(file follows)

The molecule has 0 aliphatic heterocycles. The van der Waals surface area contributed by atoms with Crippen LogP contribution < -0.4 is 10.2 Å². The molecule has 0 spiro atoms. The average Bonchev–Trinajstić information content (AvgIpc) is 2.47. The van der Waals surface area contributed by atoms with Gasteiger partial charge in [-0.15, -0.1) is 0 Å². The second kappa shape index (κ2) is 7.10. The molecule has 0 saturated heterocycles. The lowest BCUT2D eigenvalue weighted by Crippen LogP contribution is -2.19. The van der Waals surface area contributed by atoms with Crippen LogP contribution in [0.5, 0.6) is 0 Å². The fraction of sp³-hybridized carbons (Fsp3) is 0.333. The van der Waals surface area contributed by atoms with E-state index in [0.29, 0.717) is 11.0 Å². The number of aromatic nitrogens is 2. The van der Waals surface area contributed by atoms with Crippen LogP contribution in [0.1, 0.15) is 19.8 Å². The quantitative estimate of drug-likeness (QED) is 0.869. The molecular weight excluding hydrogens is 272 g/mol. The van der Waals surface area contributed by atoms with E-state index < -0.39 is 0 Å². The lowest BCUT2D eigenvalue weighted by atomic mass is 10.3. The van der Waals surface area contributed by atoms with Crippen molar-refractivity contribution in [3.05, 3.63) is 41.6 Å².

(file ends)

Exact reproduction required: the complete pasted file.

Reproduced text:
The molecule has 0 aliphatic heterocycles. The van der Waals surface area contributed by atoms with Crippen LogP contribution < -0.4 is 10.2 Å². The molecule has 0 spiro atoms. The average Bonchev–Trinajstić information content (AvgIpc) is 2.47. The van der Waals surface area contributed by atoms with Gasteiger partial charge in [-0.15, -0.1) is 0 Å². The second kappa shape index (κ2) is 7.10. The molecule has 0 saturated heterocycles. The lowest BCUT2D eigenvalue weighted by Crippen LogP contribution is -2.19. The van der Waals surface area contributed by atoms with Crippen LogP contribution in [0.5, 0.6) is 0 Å². The fraction of sp³-hybridized carbons (Fsp3) is 0.333. The van der Waals surface area contributed by atoms with E-state index in [0.29, 0.717) is 11.0 Å². The number of aromatic nitrogens is 2. The van der Waals surface area contributed by atoms with Crippen LogP contribution in [0.1, 0.15) is 19.8 Å². The quantitative estimate of drug-likeness (QED) is 0.869. The molecular weight excluding hydrogens is 272 g/mol. The van der Waals surface area contributed by atoms with E-state index < -0.39 is 0 Å². The lowest BCUT2D eigenvalue weighted by atomic mass is 10.3. The van der Waals surface area contributed by atoms with Crippen molar-refractivity contribution in [3.05, 3.63) is 41.6 Å².